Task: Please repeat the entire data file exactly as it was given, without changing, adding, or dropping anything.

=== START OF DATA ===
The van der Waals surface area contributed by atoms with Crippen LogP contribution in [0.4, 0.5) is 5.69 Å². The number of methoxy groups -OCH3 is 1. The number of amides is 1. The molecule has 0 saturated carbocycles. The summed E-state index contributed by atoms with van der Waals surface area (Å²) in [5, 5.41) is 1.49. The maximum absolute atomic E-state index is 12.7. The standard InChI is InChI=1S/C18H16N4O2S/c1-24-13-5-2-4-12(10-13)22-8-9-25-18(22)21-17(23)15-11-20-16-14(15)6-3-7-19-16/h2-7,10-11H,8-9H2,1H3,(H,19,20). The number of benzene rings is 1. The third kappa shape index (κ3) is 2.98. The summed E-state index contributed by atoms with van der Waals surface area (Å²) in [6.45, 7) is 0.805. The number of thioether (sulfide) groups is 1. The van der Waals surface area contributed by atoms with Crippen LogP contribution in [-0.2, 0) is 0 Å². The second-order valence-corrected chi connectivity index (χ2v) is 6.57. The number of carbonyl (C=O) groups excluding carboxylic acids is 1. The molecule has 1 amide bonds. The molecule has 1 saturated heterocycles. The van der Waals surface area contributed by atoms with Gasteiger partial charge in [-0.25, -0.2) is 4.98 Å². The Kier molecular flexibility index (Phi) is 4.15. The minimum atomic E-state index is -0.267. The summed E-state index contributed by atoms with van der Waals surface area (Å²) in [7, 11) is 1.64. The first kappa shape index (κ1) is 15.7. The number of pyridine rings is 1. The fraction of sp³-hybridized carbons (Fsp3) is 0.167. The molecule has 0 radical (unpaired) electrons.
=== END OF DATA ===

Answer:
The van der Waals surface area contributed by atoms with Crippen LogP contribution in [0.4, 0.5) is 5.69 Å². The number of methoxy groups -OCH3 is 1. The number of amides is 1. The molecule has 0 saturated carbocycles. The summed E-state index contributed by atoms with van der Waals surface area (Å²) in [5, 5.41) is 1.49. The maximum absolute atomic E-state index is 12.7. The standard InChI is InChI=1S/C18H16N4O2S/c1-24-13-5-2-4-12(10-13)22-8-9-25-18(22)21-17(23)15-11-20-16-14(15)6-3-7-19-16/h2-7,10-11H,8-9H2,1H3,(H,19,20). The number of benzene rings is 1. The third kappa shape index (κ3) is 2.98. The summed E-state index contributed by atoms with van der Waals surface area (Å²) in [6.45, 7) is 0.805. The number of thioether (sulfide) groups is 1. The van der Waals surface area contributed by atoms with Crippen LogP contribution in [-0.2, 0) is 0 Å². The second-order valence-corrected chi connectivity index (χ2v) is 6.57. The number of carbonyl (C=O) groups excluding carboxylic acids is 1. The molecule has 1 amide bonds. The molecule has 1 saturated heterocycles. The van der Waals surface area contributed by atoms with Gasteiger partial charge in [-0.25, -0.2) is 4.98 Å². The Kier molecular flexibility index (Phi) is 4.15. The minimum atomic E-state index is -0.267. The summed E-state index contributed by atoms with van der Waals surface area (Å²) in [7, 11) is 1.64. The first kappa shape index (κ1) is 15.7. The number of pyridine rings is 1. The fraction of sp³-hybridized carbons (Fsp3) is 0.167. The molecule has 0 radical (unpaired) electrons.